Indiana Wants to Weaken Teacher Evaluations. But Why?

Chalkbeat’s Emma Kate Fittes has a story about how Republican legislators in Indiana want to weaken the state’s teacher evaluation system:

In Indiana, districts were left to decide how to implement the vague requirement, so how teachers are evaluated currently depends on where they work. Most districts have made test scores account for around 10% of evaluations, [Tim McRoberts, associate director of the Indiana Association of School Principals] said. Teachers whose grade or subject isn’t directly tied to the state test are often evaluated based on their schools’ scores.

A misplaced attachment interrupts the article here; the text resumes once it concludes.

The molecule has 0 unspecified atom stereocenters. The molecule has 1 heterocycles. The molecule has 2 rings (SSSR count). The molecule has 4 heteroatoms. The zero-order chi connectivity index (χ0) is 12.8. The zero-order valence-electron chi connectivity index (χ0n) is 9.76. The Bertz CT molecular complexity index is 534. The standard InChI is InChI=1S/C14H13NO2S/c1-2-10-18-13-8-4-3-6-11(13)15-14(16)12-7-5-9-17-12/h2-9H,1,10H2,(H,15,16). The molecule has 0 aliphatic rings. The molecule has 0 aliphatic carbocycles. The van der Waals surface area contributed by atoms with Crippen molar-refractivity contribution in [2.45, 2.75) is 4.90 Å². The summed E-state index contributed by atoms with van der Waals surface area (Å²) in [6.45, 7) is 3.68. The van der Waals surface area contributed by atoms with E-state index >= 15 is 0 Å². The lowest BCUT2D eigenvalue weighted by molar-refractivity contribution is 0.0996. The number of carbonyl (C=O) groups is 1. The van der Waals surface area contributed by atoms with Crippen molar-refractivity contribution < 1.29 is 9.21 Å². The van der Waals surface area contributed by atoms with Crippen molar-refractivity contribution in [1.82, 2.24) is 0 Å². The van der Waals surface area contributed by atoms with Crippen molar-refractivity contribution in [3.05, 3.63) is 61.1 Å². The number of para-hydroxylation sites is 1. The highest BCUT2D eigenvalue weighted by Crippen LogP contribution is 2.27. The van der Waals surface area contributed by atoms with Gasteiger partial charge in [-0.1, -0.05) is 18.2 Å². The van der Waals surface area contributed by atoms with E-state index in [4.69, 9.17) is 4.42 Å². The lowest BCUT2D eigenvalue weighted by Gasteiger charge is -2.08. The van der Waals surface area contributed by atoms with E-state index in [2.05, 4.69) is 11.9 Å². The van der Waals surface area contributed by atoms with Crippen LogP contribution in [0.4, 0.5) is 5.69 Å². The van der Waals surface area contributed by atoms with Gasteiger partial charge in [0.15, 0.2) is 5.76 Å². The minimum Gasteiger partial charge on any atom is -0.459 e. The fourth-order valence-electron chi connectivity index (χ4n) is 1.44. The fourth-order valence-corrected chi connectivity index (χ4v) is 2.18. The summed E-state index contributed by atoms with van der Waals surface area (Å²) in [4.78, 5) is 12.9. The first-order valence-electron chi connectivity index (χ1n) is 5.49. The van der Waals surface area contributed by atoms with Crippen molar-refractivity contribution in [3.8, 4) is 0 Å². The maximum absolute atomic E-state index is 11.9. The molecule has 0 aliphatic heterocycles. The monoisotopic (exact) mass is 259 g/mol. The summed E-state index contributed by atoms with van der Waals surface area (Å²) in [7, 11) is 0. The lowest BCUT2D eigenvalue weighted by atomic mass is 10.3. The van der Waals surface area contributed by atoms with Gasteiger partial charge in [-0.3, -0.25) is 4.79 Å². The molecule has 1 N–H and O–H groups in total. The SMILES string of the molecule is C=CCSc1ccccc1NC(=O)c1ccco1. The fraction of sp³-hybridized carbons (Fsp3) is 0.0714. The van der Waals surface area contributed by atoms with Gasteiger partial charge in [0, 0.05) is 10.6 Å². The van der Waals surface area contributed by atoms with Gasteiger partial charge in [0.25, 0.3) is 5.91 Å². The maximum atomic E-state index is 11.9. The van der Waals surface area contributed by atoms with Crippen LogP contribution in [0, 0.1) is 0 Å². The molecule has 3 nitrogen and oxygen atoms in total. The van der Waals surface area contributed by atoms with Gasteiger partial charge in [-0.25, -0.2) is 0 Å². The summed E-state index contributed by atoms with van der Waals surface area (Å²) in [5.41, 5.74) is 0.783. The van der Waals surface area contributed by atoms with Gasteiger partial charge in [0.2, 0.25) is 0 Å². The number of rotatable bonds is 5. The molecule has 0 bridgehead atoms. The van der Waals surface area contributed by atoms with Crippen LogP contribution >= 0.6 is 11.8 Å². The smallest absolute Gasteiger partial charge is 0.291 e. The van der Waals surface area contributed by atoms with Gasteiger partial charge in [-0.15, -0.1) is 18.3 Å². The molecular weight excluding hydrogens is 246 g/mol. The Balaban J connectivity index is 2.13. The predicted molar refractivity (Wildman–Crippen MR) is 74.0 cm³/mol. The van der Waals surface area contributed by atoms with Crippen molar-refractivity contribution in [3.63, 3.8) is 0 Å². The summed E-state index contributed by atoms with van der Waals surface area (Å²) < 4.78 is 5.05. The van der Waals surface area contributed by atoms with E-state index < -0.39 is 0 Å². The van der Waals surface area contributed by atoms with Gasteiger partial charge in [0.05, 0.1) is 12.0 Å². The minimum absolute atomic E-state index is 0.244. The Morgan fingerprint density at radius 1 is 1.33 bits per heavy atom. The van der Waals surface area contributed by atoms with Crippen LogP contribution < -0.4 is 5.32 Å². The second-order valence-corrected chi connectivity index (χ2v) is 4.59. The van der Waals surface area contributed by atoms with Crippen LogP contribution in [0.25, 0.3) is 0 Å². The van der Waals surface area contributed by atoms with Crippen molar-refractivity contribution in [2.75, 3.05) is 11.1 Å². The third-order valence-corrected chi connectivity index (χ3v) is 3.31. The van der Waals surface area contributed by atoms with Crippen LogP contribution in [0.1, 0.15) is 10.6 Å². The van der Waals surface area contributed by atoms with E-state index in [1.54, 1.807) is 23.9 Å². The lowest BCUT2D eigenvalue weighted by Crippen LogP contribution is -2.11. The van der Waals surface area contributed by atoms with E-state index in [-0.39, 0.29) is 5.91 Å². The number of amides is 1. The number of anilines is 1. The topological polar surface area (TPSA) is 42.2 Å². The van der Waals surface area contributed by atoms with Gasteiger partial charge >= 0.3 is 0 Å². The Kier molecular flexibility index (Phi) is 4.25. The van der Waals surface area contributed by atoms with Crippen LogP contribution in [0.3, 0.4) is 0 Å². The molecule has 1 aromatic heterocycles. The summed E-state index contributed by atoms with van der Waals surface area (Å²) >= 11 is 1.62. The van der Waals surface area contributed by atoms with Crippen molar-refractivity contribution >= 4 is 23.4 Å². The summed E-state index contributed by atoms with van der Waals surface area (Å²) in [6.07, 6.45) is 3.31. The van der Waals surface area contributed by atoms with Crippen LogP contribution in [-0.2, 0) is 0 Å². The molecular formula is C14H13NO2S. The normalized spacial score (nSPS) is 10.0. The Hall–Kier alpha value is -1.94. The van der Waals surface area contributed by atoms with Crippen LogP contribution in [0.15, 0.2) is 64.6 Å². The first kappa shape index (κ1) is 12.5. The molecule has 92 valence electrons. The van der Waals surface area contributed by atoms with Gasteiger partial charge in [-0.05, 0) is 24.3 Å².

That doesn’t sound like student growth scores mattered very much in most Indiana districts. So how was it actually playing out for teachers? Well, here are the latest evaluation results across Indiana:

Now, you could look at these results and say the student growth scores don’t seem to matter that much anyway, so removing them from teacher evaluation results isn’t a big deal. That’s the optimistic view. The more cynical take is that Indiana is about to get rid of the only truly objective measure in its teacher evaluation systems, the only one that directly measures how much students are learning, and the one that has the strongest tie to future teacher and student performance.

–Guest post by Chad Aldeman

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